functions now implies that (37) holds for all z ( In particular F(0)

G

### f

fdAG But### T(0)

=a, so### (36)

holds. Q.E.D.Relative to study of the Fourier Transformation, the utility of

_{P2(G,T}

### )

isTheorems 2 and 3 below.

### LEMMA

2. Let E be finite dimensional real Hilbert space and k### ]0,I[.

Define f

### E

C byf(x) k

### <x’x>

for all### x

E.### (38)

Then f is in EP

_{2(E,T}

### )

L### I(E)

and x x_{>/4}<

### l--k’

### l--k

f(x) k for all x( E (39)

(where E is the dual of itself as in

### (33)).

E

PROOF. That f is in

_{EP2(E}

follows from (17).
Let E and e be as in

### (33)

and let be the conjugation of the HJlbert space### k<Z

### z>

leaving the elements of E fixed. Then the function

### fIE

z is analytic so f is entire. Lemma implies that, for each y(E,### llflll

### f

### k<t

-iy,(t### iy)>

_{dE(t)}

### f

k### <t’t>e-21<In

k y,t>### k-<y,y>

_{dE(t)}

E E

Letting x--21nk "y, we have (39). Q.E.D.

LEMMA 3. Let K be a compact subgroup of G and h an element of

### P2(G,TC).

Then h(K) T.PROOF. It will suffice to show that

### h2(K)cT

(where### h21G

### x-

### h(x)2).

In view of (21) there exist p_{EP2(G}

C T### )

and g 0P2

### (G,T)

with h2

--p" g.

From (13) we have

### g2

### HOM(G,T),

whence follows that g(K)2 is a compact sub-group of T Thus### g(K)

TLet

### p#1G

xG T be defined by# p(x

### +

y)p (x,y)

p(x)p (y) From (20) we have that

### p#(

SBIt(G T### I)

subgroup of T and so a subgroup of T.for x,y G

Thus, for each x(G,

### p#(x,K)

is a compactFurthermore, by

### (8),

# p(2x) 2

p

### (x,x)

p(x) p(x) p(x)

whence follows that p(K) c T. Finally,

THEOREM 2. There are LCA groups G such that L

### I(G)

_{P2}

### (G

### T)

is void PROOF. Let G be an LCA group with a sequence S of compact subgroups suchn

that lira

_{)tG(Sn)=’}

(such as a discrete group which contradicts Burnside’s
conjecture). Then, for h ### P2(G,T),

Lemma 3 implies that h(S_{n)}

cT for each n.
Thus

### llhll

_{I}_>

### limn fS

### lhl

### dG=limn

### G(Sn)--"

Q.E.D.n

### LEMMA

4. Suppose that G is compact and that f is a linear combination of characters. Then f_{%G(G)}

f.
PROOF. Evidently we need only consider the case f b for b

### .

Since thefact that

(b)--a

### =(-a)

implies### (-a)

_{G}

### f

### d%G=

### fG

### ()a

### d%G

_{G}

### f

### dAN

for each a G, it follows that

### f

bd%G

G

0 if b#O

### (G)

if b 0Consequently is

_{%G(G)}

times the characteristic function of the singleton b.
Similarly ### v

must be_{%G(G)}

### .

Q.E.D.Let be the directed set of open neighborhoods of 0 in G.

THEOREM 3. There is an open subgroup S of

### G,

a set c L### I(G)

and a surjection### x

(A,m)### -

### f(A,m)

satisfying the following properties.### flG\S

=0 and### fls

is in the convex hull of_{P2(S,T}

### )

for all f (40)f(0)

### =I

and 1 f >_ 0 for all f### (41)

For each

### A

there exists B such that BoA and (42)lira

### f

### f(A,m)

_{dXG/}

### f

### f(A,m)d%

### m-=o

B_{G\B}

G
there exists a net f in such that the net

### a/l]fa[[

I...- converges

uniformly to

### I

on compacta;L

### I()

for each fE

f (0) h (0) for all f,h (i.

### (43)

### (44)

### (45)

group by

### g.

The Duality Theory### ([2]

### 24.11,

24.10) implies that the map o### S

determined by the equation

o(y)

### I

S for all

### y

### ,

### (46)

is a topological epimorphism, that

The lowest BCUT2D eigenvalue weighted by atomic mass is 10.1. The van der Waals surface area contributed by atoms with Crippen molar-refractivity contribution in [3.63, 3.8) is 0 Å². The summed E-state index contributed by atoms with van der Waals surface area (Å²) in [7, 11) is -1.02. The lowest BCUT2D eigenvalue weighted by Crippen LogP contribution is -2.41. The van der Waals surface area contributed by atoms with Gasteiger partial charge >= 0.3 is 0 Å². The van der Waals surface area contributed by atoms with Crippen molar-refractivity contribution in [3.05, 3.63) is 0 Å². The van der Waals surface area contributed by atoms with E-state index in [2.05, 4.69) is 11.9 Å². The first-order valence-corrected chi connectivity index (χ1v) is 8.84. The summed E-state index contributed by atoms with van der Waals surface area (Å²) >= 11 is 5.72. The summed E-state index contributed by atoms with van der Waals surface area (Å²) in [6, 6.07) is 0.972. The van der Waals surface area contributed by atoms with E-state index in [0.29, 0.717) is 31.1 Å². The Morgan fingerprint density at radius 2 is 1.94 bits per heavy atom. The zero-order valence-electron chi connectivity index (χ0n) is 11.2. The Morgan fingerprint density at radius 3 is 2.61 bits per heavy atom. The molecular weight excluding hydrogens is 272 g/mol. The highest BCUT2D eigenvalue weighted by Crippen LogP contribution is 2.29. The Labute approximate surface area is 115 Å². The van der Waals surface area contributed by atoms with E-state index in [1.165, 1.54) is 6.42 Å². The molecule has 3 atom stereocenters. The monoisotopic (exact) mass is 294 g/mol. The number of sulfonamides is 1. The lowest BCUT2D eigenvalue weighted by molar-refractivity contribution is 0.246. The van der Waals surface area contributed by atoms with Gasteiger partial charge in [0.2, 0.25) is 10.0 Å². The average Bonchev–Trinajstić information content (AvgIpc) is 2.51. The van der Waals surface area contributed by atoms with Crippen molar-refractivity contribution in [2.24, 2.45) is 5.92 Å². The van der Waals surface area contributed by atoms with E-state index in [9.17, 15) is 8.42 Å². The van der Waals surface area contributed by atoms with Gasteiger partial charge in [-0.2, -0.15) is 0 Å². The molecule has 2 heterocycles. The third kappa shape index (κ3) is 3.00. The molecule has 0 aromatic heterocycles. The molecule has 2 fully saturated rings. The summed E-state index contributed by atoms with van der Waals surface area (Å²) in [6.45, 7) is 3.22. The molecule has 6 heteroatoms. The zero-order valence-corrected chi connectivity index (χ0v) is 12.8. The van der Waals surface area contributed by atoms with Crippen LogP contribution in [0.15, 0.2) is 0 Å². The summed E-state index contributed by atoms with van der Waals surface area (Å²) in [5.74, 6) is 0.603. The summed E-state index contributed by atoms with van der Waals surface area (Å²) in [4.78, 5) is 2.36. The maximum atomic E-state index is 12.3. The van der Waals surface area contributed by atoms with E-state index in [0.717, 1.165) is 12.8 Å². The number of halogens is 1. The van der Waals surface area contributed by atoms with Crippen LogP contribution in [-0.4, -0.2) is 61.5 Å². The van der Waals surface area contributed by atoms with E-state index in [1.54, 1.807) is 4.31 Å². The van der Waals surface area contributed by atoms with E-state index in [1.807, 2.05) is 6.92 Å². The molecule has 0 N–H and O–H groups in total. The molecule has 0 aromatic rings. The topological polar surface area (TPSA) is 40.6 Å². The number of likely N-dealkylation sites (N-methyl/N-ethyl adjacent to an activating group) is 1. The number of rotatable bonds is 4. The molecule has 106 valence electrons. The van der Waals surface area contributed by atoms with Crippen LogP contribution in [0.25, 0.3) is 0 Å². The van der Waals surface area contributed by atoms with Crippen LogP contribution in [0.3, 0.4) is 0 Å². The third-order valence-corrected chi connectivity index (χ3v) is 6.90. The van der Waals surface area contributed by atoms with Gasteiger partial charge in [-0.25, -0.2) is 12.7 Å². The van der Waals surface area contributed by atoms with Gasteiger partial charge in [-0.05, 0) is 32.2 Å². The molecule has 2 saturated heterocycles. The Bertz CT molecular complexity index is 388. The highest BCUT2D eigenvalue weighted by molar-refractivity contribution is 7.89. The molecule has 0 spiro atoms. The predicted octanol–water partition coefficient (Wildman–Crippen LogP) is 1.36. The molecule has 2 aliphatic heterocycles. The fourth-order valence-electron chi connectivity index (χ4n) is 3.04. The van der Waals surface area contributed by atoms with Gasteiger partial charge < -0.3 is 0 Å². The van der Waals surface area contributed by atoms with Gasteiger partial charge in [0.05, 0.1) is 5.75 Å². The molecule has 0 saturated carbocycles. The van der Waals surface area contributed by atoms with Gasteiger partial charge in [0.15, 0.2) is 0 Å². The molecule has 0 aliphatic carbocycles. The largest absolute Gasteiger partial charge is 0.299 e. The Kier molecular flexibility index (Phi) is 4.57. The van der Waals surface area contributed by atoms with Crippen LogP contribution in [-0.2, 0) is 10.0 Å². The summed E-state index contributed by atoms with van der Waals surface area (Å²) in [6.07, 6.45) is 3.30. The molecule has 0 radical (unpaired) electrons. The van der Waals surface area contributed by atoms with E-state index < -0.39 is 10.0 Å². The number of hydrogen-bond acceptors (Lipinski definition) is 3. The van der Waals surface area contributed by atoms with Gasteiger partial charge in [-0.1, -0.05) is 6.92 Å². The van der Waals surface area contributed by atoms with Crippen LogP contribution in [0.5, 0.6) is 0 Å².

### {y

{### "

y### lM

i} may be identified with the dual of### E,

and that_{Z--}

### {y

{### :

### IE

i} may be identified with the dual of MThe map

### o[

+_{S}

has a canonical extension (also denoted by ### )

to anepimorphism of G onto

### g

such that (46) holds for all y{### C.

Since M is compact and continuous homomorphisms preserve compact groups, it follows that sowe can (and shall) identify

### y

with### As

in### (33)

we may view E as a complex Hilbert space in which E is a real form.Let be the conjugation of EC leaving the elements of E fixed. Since is

topologically isomorphic to E, there exists an isomorphism

### 81E

sending E to satisfying-i<x,y>

x e(y) e for all

### x

E and y{ E (47)Homomorphisms HOM(

### ,E

### )

and 6### HOM(,Z)

are determined by the equationo(y)

### e

OD(y)### (Y)

for all y 6### (48)

We may (and shall) assume that

_{%S}

is the restriction to S of,_{%G’}

that
### (M)

_{%()}

that _{%E}

satisfies
gd%

S / /

### g(x+y)d(y)d%E(X)

for all### gL(S),

(49)S

### EM

that

### IE

is_{%E-%-measure}

preserving, that _{%gsatisfies}

g

_{d%g=}

_{g(x+y)}

### d%(y)d%(x)

for all### gLl(g)

### (50)

Weil’s Theorem### ([3]

### 28.54)

permits us to normalize such that/

### gd%

### /

g### o

_{d%}

for each ### gLl(g).

(51)For each A

### I

let AE and AM be the canonical projections (relative to the

direct sum S EM) ofA into E and M respectively. Since to each x

### MA

_{M}there corresponds at least one y such that

### x(y)

y(x)#### I,

it follows from thecompactness of

### M\A

M there is a finite subset F(A) of

### g

such that### hA

### =-

1### +

### n

y### +

(_y) 2 yEF(A) 2Then h

A satisfies

### hA(O)

i, 1 >_ hA >_

### O,

and### hA(X)

< 1 for all xE### MA

M-For each m]N, define

### f(A’m)

G /JR### +

by### f(A’M)

_{IGS}

0 and ### f(A’m)(x+y)

### =e-m<x’x>

_{hA(Y)}

for ### xE, yM.

That

### (40)

holds is evident from Lemma 2, that### HOM(S,T)

c_{P2(S,T),}

and the
construction of ### f(A,m)

Let be the set of all such functions### f(A,m)

### (53)

That (41)

holds is obvious.

For each r > 0 let

### E(r)

be the set### {x

{E:### <x,x>

_<### r}.

Then, for each m6,the change of variables s

### m

x yields### -m<x,x>

_{m-n/2}

### -<s s>

### f

e_{dz(X)}

### f

e_{dz}

### (s)"

### E(r)

### E(mr)

### (54)

Let D be an open subset of

_{{x6M:hA(X)>}

### 1/2}

and### r’

a positive number such thatB

### E(r’)

### +

D is a subset of A. Then (54) yields### -m<x, x>

### f

### f(A,m)

_{dG}

### 1/2

### f

e_{dE(X)}

lira B >_ lira

### E(r’)

### -m<x, x>

m<= /

### f(A,m)d

G

### m-o

### I

e### dE(X)

### G\B

### E\E(r’

### -nl

### 2E

### /

m### -<s s>

m### r)’

e### dE(S)

=lim

_{1/2}

### m-o

_{m-n/2}

_{I}

_{e}

### -<s,s>

_{dA}

### E(s)

### EkE(mr’)

which proves

### (42).

For A and r>0, let A

## --

### {y(

### :